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In ‘Carlin Street’ debate, comic’s nuanced view of church

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NEW YORK » Before the dirty words came the classroom pranks. The petty theft of subway riders’ fedoras. The visions of sneaking into confessional and acting as de facto priest for a day.

George Carlin, the hell-raising comic who died in 2008 at 71, was once George Denis Patrick Carlin, the hell-raising child in Manhattan — a boy in a Catholic school on West 121st Street long before he famously declared: "I used to be Irish Catholic. Now I’m an American."

Carlin’s early work and childhood experiences have come under scrutiny in recent weeks, as a petition to rename a street after him in his Morningside Heights neighborhood has encountered opposition from members of his former parish and school. The comedian’s vulgarity and open disdain for the church, critics say, disqualify him as a worthy recipient of the honor and an appropriate role model for children.

"I don’t think we have to open their minds to the debasement of the English language and attacks on religion," said the Rev. Raymond Rafferty, the pastor at Corpus Christi Church, whose school and church Carlin attended through eighth grade. "His early comedy made mockery of Corpus Christi parish and its priests."

A closer look at Carlin’s work, though, suggests that the comedian’s view of his Manhattan upbringing was more nuanced. To be sure, portions of his 1972 album "Class Clown" poke fun at Corpus Christi ("It could have been any Catholic church, ‘Our Lady of Great Agony’…"), recount his youthful attempts to stump one priest ("Hey Father, if God is all powerful, can he make a rock so big that he himself can’t lift it?") and heap praise on another who kept sermonizing to a minimum at confession ("You could see the line move, that’s how fast he was working").

Rafferty, who became familiar with the comedian as a priest in the New York archdiocese during the 1960s, said any slights were particularly egregious given Corpus Christi’s reputation as a more liberal parish than most.

"This is not someone who was oppressed," he said.

But Carlin did, at times, express appreciation for his Catholic education, remarking in 1995: "They gave me the tools to reject my faith. They taught me to question and think for myself and to believe in my instincts to such an extent that I just said, ‘This is a wonderful fairy tale they have going here, but it’s not for me."’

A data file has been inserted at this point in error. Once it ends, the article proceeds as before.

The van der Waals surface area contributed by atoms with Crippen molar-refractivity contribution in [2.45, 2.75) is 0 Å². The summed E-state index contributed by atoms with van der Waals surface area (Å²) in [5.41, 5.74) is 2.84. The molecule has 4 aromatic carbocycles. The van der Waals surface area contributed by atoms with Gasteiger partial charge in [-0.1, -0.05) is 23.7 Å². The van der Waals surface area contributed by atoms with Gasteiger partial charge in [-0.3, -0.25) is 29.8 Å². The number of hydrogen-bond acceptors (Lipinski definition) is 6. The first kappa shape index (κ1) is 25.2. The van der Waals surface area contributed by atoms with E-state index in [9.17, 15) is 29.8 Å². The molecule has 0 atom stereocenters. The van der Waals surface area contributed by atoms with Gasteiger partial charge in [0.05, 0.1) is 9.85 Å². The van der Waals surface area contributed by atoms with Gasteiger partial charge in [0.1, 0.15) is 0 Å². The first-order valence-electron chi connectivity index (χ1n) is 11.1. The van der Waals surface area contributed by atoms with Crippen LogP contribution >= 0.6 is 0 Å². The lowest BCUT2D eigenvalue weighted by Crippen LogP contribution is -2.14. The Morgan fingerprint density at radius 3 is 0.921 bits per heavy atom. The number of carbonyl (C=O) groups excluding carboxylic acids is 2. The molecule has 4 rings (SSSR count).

Furthermore, according to Carlin’s posthumously released memoir, "Last Words," much of the Corpus Christi population seemed to embrace his early work. When his mother became outraged at his "Seven Words You Can Never Say on Television" routine, Carlin wrote, the nuns of Corpus Christi assuaged her concerns.

"What he’s saying is these words are part of the language anyway," the nuns told her, according to Carlin. "He’s trying to liberate us from the way we feel about these things."

Carlin’s daughter, Kelly Carlin, said he kept in contact with some of the nuns long after he left Corpus Christi. According to a classmate, Randy Jurgensen, 75, Carlin also acted as a sort of surreptitious godfather to the community after he became successful, covering bills for funerals, seeking care for a Morningside Heights resident who was paralyzed in military service and even flying another out to see his doctor in California.

"His roots are in that school and in that neighborhood," said Jurgensen, who recalled that the nuns always kept an eye on Carlin, no matter how big the class. "He never, ever forgot."

Shortly after her father’s death in 2008, Kelly Carlin said, she imagined a street being named for him as she scattered his ashes at a few choice locations around New York City: in Riverside Park, on Bleecker Street and along his old block on West 121st Street.

But Kelly Carlin, who lives in California, did not pursue the idea until she received a call during the summer from Kevin Bartini, a Morningside Heights resident and comedian who introduced the petition. (Decisions about renaming streets are ultimately made by the City Council.) The two have tried to persuade opponents that much of George Carlin’s comedy, insults and all, was meant as an homage to the city of his youth.

"Their school produced one of the most prolific not just comedians, but minds, of a lifetime," Bartini, 32, said of Corpus Christi. "His style wasn’t making fun of the neighborhood. It was embracing the neighborhood, the characters, the voices."

Of course, tales of Carlin’s exploits with neighborhood peers — smoking marijuana outside Grant’s Tomb, groping a girl in the school hallway in seventh grade, swiping dark fedoras from the heads of subway travelers on 116th Street — have contributed in rendering the comedian an unfit honoree, opponents to the street naming have said.

Still, in recent weeks, Rafferty may have provided the most striking tribute yet to Carlin’s influence. The priest was interviewed on television about his opposition to the petition and thought of a quote in which Carlin likened religion to, shall we say, the waste matter of a bull. Rafferty said he would have proudly used the line during the broadcast.

"But of course," the priest said, "you can’t say that word on television."

 

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